Collaborating for children

Author Charlie Alexander and two teenagers worked together to write and illustrate a new Christmas book for young readers.

Home » Arts & Entertainment
Posted November 17, 2023 | By Marian Rizzo

Charlie Alexander [Supplied]

Kristyn Kennedy [Supplied]

Children’s book author Charlie Alexander has stepped away from his series about a miniature poodle named Flash to release a Christmas book, “Santa’s Big Smile,” in which Alexander shares the illustration credits with two young artists, Kristyn Kennedy and Sarah Frances Voelkel. 

The two budding artists captured Alexander’s attention during separate circumstances. He learned about Kristyn’s talent when he was in his doctor’s office getting a shingles vaccine, administered by Kristyn’s grandmother, Bonnie Sorrentino, LPN. 

“We were talking about one of the books I had published, and I said I was thinking about a Christmas book and looking for someone to do some of the artwork for me,” Alexander recalled. “Bonnie took out her cell phone and showed me images of things that Kristyn had done at school in her art class. I was very, very impressed. Her work is different from mine. Hers is very professional.” 

To Kristyn, the encounter turned into an opportunity of a lifetime. A 17-year-old senior at Trinity Catholic High School, she said that in addition to academics and several sports activities, she is heavily into her art, which she shows on Instagram.

Sarah Voelkel [Supplied]

“That’s probably what my grandmother showed him,” she said. “I never had an opportunity like this. It was cool that I’d get to illustrate a published book. I want to do film production, and this gives me another open door if I want to become an illustrator—just another path I could end up doing.”

Sarah, 17, is Alexander’s niece, the daughter of his sister Donna and her husband, Scott Voelkel.

“I knew she was an artist,” Alexander said. “I had seen some of her drawings in the past. I wanted to give some young people credit for being involved in a book, so, I sent her an iPad so she could do the artwork. She did great.”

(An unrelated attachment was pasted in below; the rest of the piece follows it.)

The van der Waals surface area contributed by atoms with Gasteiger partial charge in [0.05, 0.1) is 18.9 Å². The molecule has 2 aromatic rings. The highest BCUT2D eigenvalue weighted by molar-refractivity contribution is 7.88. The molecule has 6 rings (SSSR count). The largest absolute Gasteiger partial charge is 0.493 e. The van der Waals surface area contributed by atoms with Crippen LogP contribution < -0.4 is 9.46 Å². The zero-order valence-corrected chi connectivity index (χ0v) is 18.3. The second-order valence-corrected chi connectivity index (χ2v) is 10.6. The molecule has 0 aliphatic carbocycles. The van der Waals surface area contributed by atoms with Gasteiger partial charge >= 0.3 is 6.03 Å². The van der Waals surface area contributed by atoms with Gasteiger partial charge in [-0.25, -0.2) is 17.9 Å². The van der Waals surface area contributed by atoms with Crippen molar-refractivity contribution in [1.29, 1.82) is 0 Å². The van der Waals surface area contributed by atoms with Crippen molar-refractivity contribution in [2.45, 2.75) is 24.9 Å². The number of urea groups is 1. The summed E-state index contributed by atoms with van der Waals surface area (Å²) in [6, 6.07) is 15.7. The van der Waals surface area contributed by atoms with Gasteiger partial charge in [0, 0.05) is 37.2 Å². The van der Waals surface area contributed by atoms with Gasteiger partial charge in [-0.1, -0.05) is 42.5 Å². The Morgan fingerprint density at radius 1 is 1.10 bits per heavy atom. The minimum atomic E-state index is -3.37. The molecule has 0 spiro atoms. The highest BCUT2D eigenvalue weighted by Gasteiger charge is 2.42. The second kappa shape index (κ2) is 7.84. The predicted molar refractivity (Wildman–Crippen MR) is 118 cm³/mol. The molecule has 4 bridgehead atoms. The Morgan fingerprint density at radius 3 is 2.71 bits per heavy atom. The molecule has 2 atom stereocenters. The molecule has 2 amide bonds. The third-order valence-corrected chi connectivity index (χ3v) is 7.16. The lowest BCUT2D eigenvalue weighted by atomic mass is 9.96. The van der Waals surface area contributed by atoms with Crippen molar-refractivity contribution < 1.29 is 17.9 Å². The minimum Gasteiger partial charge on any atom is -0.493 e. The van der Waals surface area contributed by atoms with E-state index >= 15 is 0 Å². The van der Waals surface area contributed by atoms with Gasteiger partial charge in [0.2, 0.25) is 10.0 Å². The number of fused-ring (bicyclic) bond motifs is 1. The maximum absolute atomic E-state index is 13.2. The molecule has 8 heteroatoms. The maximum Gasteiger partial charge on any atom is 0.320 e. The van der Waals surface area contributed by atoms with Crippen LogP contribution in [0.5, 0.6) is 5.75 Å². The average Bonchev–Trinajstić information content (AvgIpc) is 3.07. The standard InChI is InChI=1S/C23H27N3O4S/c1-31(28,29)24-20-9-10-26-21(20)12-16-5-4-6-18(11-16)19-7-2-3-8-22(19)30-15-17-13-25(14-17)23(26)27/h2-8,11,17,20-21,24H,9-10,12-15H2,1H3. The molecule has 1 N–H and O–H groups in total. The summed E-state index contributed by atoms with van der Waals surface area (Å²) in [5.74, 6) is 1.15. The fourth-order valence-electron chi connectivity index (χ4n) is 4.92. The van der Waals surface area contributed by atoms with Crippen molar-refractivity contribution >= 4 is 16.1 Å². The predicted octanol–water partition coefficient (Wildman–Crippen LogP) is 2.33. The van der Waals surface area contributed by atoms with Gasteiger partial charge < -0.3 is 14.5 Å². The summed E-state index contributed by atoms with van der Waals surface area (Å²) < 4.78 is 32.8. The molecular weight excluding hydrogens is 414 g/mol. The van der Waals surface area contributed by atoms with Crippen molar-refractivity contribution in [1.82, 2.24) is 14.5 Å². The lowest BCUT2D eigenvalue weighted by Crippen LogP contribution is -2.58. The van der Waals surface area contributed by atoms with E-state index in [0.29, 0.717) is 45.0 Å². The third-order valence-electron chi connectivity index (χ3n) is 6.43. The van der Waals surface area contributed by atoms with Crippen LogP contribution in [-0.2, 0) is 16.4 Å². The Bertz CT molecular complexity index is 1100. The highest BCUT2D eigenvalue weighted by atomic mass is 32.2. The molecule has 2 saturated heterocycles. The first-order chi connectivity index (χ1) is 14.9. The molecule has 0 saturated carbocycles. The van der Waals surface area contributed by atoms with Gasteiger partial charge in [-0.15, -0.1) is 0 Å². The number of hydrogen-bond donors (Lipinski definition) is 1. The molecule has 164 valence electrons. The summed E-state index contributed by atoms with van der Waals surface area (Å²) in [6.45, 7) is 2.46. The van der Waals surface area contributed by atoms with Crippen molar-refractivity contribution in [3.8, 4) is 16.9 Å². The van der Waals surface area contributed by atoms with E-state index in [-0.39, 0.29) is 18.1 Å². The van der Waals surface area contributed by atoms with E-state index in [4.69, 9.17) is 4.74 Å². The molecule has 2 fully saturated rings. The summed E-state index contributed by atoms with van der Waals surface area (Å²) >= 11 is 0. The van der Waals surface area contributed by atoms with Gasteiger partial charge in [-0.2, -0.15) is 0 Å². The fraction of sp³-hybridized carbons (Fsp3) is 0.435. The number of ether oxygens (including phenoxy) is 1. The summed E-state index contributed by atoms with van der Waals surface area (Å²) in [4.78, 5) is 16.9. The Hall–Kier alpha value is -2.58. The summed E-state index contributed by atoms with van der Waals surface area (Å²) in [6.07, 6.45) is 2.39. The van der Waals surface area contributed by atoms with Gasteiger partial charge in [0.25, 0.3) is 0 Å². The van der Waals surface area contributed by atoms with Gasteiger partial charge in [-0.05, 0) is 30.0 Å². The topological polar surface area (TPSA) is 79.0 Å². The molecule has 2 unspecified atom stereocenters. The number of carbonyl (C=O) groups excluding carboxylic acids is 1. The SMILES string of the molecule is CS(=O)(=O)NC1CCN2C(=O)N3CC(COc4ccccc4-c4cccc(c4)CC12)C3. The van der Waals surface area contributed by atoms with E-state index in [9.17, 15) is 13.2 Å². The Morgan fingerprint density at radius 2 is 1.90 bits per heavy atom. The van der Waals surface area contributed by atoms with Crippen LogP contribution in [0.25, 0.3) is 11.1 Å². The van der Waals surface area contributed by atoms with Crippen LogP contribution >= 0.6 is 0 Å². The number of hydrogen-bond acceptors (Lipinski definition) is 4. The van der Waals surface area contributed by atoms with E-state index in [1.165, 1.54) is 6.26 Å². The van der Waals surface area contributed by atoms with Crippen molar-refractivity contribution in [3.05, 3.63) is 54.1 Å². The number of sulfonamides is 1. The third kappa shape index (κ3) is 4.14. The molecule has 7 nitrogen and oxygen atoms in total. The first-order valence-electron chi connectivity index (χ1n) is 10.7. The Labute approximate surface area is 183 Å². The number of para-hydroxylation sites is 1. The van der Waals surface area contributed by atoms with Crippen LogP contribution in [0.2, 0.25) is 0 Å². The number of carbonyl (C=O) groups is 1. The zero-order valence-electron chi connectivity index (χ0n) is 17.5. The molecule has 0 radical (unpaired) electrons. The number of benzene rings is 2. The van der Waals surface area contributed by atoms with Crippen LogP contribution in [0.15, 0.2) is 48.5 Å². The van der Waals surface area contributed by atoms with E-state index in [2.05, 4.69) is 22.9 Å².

Sarah also became a co-author of the book, which is based on humorous texts they shared.

“We were texting Christmas jokes back and forth and that’s how this book came about,” Alexander said. “I said, ‘Hey, draw me a couple pictures,’ so she did.”

One of Sarah’s drawings shows a sleighful of toys sitting on a roof. The text reads, “How much did Santa’s sleigh cost? Nothing. It was on the house.”

Sarah lives in Burke, Virginia, and is looking at a career in animal care. She said she grew up reading her uncle’s books about Flash.

“Every couple of months, we’d get another Flash book,” she said. “It’s just inspiring to see my uncle working. I’m really happy to be part of this work, but my uncle’s the real author. Maybe in the future, me and my uncle will come up with more holiday themed books.”

The work with the young artists came together in January. By that time, Alexander had already written and released 10 Flash adventure books.

“While I was waiting for the artwork from the girls, I did 11 more books,” he said. “I was in a rip-roar during the pandemic.”

Through the eyes of the canine, Alexander has taken children on adventures to music arenas, zoos, farms, and even into outer space. For the first 22 books, Alexander wrote the text and did all of the illustrations and cover designs. But that has changed with “Santa’s Big Smile” and he doesn’t mind sharing credits with Kristyn and Sarah.

Alexander, who was born Charlie Remillard, married Becky Alexander in 2014 and chose to take her last name. She had established a career in real estate, so it made sense, he said. Even so, it was an unusual thing for a man to take his wife’s name instead of the other way around, he admits.

“I heard I was the first man in Ocala to do that,” he said. “It was unfair, because they don’t charge women, but they charged me to change my name.”

As for his own career, he said his wife gives him 100 percent support.

“He’s the creative mind in our family,” Becky said. “He’s really incredible.”

The Alexanders will celebrate their 10th anniversary in March 2024. They have no children of their own, but his affinity for youngsters has taken him into classrooms and libraries where he interacts with kids of all ages, reads his books to them, and sometimes entertains them by playing the keyboard and singing. The Alexanders have donated books to children’s wards in several hospitals, including UF Health Shands in Gainesville and St. Jude Research Hospital in Memphis, Tennessee.

Alexander’s talents have not gone unnoticed by Zandra Singh, president and director of Capstone Academy and Preschool. After meeting him at one of his musical performances, Singh invited him to come and speak to the students, who range in age from pre-kindergarten through the fourth grade.

“He mentioned to me that he had books for kids and would love to stop by,” Singh recalled from their first meeting. “I said, ‘You ought to come read for the kids, not just drop books off.’ The kids love him. There’s nothing like an author reading his own book, and he’s so animated. You can just feel the energy in the kids. You know how it is with a 4-year-old, they get bored, but not with Charlie. He’s able to keep their attention.” 

A professional jazz pianist and teacher of music, Alexander currently performs from 5 to 8 p.m., on Fridays and Saturdays in the lobby of The Equestrian Hotel at the World Equestrian Center.

Self-published through Xlibris, Alexander’s books, including “Santa’s Big Smile,” are available in all formats from,, and and are on the shelf in the Ocala, Belleview, and Freedom public libraries. 

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